Making More Time To Write: E-mail Follow-up
Thanks for all the feedback to my post, Making More Time To Write: Cleaning Up Your Inbox and Improving Your E-mail System.
When I used the Gmail interface for my email (via a nice little Mac app named Mailplane), I organized it with the Multiple Mailboxes plugin which is available from the “labs” link. From there, I created various Getting Things Done type boxes where I would file email as it came in. This made the inbox really an inbox, not where things lived indefinitely.
LOVE this program! I have a public Gmail account as well as a private account, and Mailplane makes it much easier to switch between them. Mailplane has a ton of other useful features as well. I’m also using the Multiple Mailboxes plugin Travis mentioned. Thank you, Travis!
How are the rest of you doing with your e-mail box clean-up? Because of the changes I’ve made in my e-mail system and flow, my inboxes are STILL under control, yay!
Here are a few other tips and comments from readers:
From Nathan Carriker:
Personally, I scan email often and reply to actual personal communications IMMEDIATELY, before they get lost in the haze. Everything else I know I can scan for later, and will be deleted automatically at some far flung future date after it’s faded to utter, total irrelevance anyway so I just ignore them.
From Meryl K Evans:
Here’s a good habit to have: when an email newsletter comes in and you find yourself deleting it without a thought… stop. That’s the time to unsubscribe to it. Being the organized freak I am, I tend to keep inbox clean on a daily basis.
I prefer to do that than risk a pile up of new messages. I address every message as it comes in — just like regular mail:
1. File / archive / delete.
2. Address if only takes a couple of minutes.
3. Leave if requires more time — but I don’t leave it long.
I use yahoo email, and I have folders for just about everything. So, if I’m not sure I want to delete something, I move it to the appropriate folder. That way, it is out of my inbox, but still available if I need to refer to it later.
I’m a huge fan of Merlin Mann’s Inbox Zero. I get really obsessive if my inbox has stuff in it, lol. I have a system of folders for keeping things I need, and a series of filters for moving stuff out of my inbox that doesn’t need my immediate attention (like twitter notifications, for example). That way, it’s not in my inbox (and not triggering things like my phones notification system), but I can still see its new by looking at Gmail and seeing that a particular folder has as unread count.
Since I own the domain my mail is on, I set my email address up as a catchall, so anything @ my domain will reach me. What this means for me is that I can use different email addresses for different things. So for social networks, my email address is social@mydomain and for news sites my email address is news@mydomain. It all gets to my inbox, but it is easily filtered based on the to: field in the header.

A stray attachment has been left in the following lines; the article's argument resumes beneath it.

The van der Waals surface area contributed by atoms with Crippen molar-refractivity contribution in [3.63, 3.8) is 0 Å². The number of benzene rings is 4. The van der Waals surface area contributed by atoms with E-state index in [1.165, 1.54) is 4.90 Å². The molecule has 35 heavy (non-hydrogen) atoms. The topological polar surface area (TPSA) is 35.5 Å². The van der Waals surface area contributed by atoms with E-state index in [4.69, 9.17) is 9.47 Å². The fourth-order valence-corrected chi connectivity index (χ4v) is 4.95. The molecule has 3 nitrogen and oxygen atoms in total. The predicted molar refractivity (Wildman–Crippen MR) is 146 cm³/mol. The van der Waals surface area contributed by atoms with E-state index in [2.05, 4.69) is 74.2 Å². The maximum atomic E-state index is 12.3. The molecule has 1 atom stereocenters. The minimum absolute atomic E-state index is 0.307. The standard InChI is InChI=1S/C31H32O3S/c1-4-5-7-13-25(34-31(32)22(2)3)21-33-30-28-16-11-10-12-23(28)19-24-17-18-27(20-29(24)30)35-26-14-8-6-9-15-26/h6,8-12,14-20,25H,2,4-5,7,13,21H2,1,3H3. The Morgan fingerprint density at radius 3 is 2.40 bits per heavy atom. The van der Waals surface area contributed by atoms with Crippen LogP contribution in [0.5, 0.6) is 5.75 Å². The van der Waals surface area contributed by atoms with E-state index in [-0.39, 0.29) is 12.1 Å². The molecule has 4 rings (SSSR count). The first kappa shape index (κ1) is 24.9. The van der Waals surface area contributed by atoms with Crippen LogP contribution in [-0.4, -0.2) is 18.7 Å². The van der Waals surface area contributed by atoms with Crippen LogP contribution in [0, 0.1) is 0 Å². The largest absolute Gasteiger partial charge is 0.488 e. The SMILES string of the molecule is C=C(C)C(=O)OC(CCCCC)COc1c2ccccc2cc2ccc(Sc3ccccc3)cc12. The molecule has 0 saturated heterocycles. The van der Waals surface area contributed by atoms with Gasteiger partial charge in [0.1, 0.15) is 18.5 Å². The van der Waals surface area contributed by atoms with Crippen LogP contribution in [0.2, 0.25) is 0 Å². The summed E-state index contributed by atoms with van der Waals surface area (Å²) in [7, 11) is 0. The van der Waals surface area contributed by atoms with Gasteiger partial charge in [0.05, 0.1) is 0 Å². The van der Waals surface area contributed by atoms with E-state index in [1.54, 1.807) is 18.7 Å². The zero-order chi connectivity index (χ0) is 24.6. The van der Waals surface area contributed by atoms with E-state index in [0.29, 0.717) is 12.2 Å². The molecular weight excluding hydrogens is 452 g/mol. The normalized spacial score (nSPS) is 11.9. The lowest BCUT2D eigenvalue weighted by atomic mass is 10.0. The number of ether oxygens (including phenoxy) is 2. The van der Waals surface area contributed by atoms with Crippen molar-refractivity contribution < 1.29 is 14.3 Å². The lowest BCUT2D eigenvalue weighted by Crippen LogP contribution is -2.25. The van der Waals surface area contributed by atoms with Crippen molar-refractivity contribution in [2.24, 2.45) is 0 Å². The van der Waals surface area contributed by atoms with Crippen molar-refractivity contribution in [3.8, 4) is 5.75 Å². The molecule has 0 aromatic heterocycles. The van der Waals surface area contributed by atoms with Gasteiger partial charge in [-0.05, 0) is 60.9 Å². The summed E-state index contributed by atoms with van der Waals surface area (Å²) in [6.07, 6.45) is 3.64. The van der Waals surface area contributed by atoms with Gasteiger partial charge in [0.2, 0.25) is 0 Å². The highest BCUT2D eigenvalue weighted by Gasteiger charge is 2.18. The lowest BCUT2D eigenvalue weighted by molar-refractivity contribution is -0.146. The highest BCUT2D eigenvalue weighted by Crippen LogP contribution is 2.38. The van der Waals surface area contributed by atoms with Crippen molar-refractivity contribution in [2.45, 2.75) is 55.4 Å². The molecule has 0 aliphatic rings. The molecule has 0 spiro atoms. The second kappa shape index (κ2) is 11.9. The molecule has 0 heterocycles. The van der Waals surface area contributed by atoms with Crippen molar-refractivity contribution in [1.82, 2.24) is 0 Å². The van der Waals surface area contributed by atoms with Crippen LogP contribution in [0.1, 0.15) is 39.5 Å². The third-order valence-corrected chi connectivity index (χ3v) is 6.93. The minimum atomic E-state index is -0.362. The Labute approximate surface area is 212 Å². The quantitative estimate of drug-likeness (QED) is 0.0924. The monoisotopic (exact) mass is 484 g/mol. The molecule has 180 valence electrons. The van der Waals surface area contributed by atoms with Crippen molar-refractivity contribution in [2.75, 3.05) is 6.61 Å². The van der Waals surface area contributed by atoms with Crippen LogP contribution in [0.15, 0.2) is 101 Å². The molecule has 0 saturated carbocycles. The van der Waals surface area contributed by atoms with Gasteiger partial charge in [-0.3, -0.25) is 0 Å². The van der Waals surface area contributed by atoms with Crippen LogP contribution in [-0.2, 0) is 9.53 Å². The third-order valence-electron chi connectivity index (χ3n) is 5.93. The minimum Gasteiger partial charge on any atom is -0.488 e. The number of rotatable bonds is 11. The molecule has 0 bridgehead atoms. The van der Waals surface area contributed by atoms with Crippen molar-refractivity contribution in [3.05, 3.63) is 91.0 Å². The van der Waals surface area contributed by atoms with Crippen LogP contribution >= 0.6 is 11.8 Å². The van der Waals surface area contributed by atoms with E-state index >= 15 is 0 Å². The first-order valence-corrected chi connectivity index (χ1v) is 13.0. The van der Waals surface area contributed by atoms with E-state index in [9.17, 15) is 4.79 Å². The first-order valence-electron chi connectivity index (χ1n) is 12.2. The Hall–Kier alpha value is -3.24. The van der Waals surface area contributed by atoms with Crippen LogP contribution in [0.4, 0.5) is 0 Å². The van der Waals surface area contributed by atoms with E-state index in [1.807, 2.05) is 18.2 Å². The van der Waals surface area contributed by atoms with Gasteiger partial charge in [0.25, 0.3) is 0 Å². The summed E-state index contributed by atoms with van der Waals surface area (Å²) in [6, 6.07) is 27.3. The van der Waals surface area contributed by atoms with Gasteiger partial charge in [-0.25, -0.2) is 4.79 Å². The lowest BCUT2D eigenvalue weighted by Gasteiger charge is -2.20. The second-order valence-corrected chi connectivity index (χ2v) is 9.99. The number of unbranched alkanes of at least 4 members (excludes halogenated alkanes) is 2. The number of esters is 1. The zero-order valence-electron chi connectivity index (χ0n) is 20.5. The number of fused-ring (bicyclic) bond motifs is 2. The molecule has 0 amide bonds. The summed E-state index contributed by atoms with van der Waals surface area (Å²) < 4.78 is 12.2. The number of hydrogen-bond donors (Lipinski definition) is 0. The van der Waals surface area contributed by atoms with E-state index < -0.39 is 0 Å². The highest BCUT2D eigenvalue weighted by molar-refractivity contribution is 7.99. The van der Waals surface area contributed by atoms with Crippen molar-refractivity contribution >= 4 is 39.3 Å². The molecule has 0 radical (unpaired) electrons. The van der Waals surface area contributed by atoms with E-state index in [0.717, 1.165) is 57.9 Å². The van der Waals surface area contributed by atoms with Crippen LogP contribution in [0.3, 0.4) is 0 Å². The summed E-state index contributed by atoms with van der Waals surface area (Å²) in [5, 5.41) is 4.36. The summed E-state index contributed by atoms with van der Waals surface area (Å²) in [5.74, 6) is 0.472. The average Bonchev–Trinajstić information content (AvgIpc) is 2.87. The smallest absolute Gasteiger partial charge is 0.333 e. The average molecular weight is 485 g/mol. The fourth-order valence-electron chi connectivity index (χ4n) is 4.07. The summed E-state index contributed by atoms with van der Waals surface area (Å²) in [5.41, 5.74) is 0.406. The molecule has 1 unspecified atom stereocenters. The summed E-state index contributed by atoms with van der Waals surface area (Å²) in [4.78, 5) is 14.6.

If you own your own domain and use Google Apps to host your mail, this is easy to set up.
From Daisy Whitney:
I too want to reduce the amount of times I check email but I have also moved to web only access via gmail and I don’t use client software which reduces the decision making time on whether to keep an email in a folder or delete. I keep all non salesy emails such as those from clients, friends, editors, agent, etc with the arhive feature so I can move quickly out of inbox but find in a search in seconds.
Message filters. Make them your friend.
Multiple mailboxes (addresses) for the different personas. And/or folders where messages are shuttled to. My geek email address has a folder for my ham radio stuff and another for my webhost. My author email address has a folder for my publisher and another for the publisher’s marketing/promotion list.
Thunderbird email client. Not sure I understand nor like the latest release but I’m still learning how to use it. The “junk” button is great in that it learns from me what to consider junk then starts shuttling the junk ones before I even see them.
And speaking of spam, make sure you are truly a subscriber to that newsletter before you hit the “unsubscribe me” link at the bottom. The vast majority of email spam/trojans/viruses are geared toward M$Outlook.
I’m not into FB (although I have an account) and certainly not Twitter (no interest whatsoever) and rely heavily on email for communication. I also am slowly getting out from the Yahoo!Groups and finding forums instead. More organized, less crap, less Yahoo! privacy concerns.
To see the rest of the tips and comments, see the messages posted at the end of my original post on e-mail clean-up.. Thanks for your feedback, everyone!